RE: [CR]Telavio - Pino Moroni

(Example: Framebuilders:Jack Taylor)

From: "Dave Patrick" <>
To: "'Bingham, Wayne R.'" <>, <>
Subject: RE: [CR]Telavio - Pino Moroni
Date: Fri, 4 Jan 2002 15:31:47 -0500
In-Reply-To: <C868CB2D287CD04AACA367D51848C214085476@mlsswn02p.WAS.INT.IMF.ORG>


I knew Pino fairly well, as my older brother raced bikes in the late 60's/early 70's and was a very good friend of Pino's. In fact, when I was in jr. high school I use to tag along with Pino and my brother to bike races in Pino's old green Fiat. I wasn't a bike racer at the time, but I use to love to listen to Pino, as he was such an animated character, always waving his arms and talking in his heavy Italian accent. He was right and everyone else was wrong. In fact, most conversations with Pino were like a test, with Pino constantly asking the other party questions. If you didn't give the answer Pino wanted to hear, you were then usually dressed down with a bit of profanity and then corrected, with every expectation that you would remember this information for a furture test date.

Now, a few items. Pino built frames in the 1970's that have the "Pino" name on them, usually the typical white sticker with the Pino name in a black block lettered outline. These stickers were quite frequently on the down tube and the top tube, as well as the fork blades. These frames also have the three green mice on them somewhere, which was Pino's trademark. By the mid 1970's Pino was in collaboration with Cecil Behringer, working on developing a full titanium bicycle frame. In fact, I think Pino was leaving all of the frame building to Cecil in 1978 or so, if I am not mistaken. Pino was machining the titanium and Cecil brazed the titanium (yes,brazed)into the frameset. These usually carried the "Pi-Behr" or "Pino-Behr" name and are VERY rare (I only know of two that exist).

Now on to the Telavio: yes, Pino built these frames and they do indeed date to the mid-1980's for the most part. The holes you are talking are indeed intended as frame stiffeners, as there are small internal tubes, or a channel, going entirely through the tube. These were placed at areas that Pino felt were succeptable to flex. These frames are indeed a bit of a rare item. There are a few scattered around here in Michigan (maybe 4-5). Pino did return to Italy for a time in the late 1980's and he did build some Telavio steel frames there, but I sincerely doubt if any of these have found their way back "across the pond". In fact, during this time period, Pino was employed by the Italian Cycling Federation, so these frames may very well still be in the federation's hands. Also of note, a lot of the Telavio frames were finished in yellow.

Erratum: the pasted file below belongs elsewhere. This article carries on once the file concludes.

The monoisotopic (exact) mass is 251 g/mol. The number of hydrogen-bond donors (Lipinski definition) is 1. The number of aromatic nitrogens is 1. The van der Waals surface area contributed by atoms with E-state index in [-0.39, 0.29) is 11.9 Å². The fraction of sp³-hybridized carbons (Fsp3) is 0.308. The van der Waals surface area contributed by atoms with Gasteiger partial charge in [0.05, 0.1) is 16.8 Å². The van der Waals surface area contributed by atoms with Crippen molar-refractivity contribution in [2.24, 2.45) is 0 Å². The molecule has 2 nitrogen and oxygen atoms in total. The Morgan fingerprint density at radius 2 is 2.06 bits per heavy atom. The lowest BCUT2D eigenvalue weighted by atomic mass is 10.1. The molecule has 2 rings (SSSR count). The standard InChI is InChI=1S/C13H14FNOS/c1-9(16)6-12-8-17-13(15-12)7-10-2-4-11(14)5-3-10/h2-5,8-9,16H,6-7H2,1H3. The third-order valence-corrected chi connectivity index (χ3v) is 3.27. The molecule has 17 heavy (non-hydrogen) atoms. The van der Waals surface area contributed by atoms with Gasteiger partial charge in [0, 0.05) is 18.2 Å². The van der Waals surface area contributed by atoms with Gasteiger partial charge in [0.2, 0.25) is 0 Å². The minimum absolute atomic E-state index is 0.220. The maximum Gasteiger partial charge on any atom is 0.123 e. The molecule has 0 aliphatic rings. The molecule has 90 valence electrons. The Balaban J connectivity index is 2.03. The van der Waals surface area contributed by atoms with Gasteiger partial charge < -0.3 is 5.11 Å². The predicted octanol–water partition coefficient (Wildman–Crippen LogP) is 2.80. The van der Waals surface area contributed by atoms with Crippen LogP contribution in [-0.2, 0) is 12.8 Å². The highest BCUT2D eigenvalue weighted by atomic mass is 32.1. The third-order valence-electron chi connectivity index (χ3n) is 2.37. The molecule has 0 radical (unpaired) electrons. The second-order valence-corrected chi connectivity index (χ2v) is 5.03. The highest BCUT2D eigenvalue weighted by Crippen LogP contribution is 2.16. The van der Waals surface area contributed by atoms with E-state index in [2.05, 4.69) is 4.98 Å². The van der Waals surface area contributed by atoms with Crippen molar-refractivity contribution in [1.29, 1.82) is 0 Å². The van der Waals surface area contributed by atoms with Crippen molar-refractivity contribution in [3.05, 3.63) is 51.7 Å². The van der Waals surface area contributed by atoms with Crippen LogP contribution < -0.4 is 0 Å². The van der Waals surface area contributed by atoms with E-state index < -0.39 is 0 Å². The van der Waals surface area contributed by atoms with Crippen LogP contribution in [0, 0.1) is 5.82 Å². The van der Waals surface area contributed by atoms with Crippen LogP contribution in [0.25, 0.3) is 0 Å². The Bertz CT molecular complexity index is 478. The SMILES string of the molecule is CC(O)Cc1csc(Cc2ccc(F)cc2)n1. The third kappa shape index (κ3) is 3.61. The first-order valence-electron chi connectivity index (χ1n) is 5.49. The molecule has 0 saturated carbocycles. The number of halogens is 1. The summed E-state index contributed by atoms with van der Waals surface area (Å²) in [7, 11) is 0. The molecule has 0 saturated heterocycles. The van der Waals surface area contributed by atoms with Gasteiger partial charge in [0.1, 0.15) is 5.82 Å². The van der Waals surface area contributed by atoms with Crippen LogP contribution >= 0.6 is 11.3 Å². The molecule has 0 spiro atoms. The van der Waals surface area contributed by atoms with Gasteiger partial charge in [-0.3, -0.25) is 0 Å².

Later on in the 1990's, Pino built some steel frames that just had a small "Pino" sticker on the downtube, which included the three green mice. These were cosmetically very bare, but featured Pino's latest ideas that he was developing (reverse-rake suspension fork, one-size-fits-all frame sizing, a lot of other goodies).

I think I'm rambling on, but he was such a character and I miss him. A few items of note: his last name is spelled Morroni. Also, the CR page has his year of death listed as 2000. This is wrong. Pino entered the hospital in early 1999 to have surgery and caught pneumonia while in the hospital, which led to his death a few weeks later. The last time I was at his house was the day before he went into the hospital for this surgery. He has just gotten back from Italy and had given me a handful of Mercatone-Uno clothes the he had been given by the team while in Italy. I offered to pay him something for these items, but he refused. His last words to me: "There's an old saying in Italy. What good is money? When you have to take a shit in the woods, you can't wipe your ass with it". Words to live by.

Dave Patrick Chelsea, Michigan

-----Original Message----- From: []On Behalf Of Bingham, Wayne R. Sent: Friday, January 04, 2002 2:12 PM To: '' Subject: [CR]Telavio - Pino Moroni

More questions for the CR brain-trust.

I just ran across a track frame with Telavio decals, supposedly built by Pino Moroni. It's built with Columbus SL tubing and is suspected to be from the mid 80's. What's most curious about this frame is that it has several small holes in each of the three main tubes. The holes look something like bottle braze-ons, but smaller, maybe 2mm, non-threaded, with what appear to be a small reinforcing rings around each hole. The holes are on the sides on the down tube, bottom of the top tube, and front and back of the seat tube. Other than that, the frame appears fairly conventional with plain lugs, Campagnolo drop-outs and a very thin tube-shaped bridge on the seat stays . The fork is chrome with a semi-sloping crown, and the upper part of the fork legs are pressed into a diamond shape, similar to De Rosa's Diamante chainstays.

Is anyone familiar with Telavio frames? Their history and/or other details? Any ideas as to what the little holes are all about? Were these really built by Moroni? Given Moroni's history, could the holes be some sort of weight saving/stiffening device (although I can't imagine any significant weight savings from a few 2mm holes)?

Come to think of it, the holes may be sleeved-through the tubes (the frame was hanging up high and I didn't have a chance to actually fondle it). Anyone ever seen that detail?

Any clues? Inquiring minds, you know.

Wayne Bingham
Falls Church VA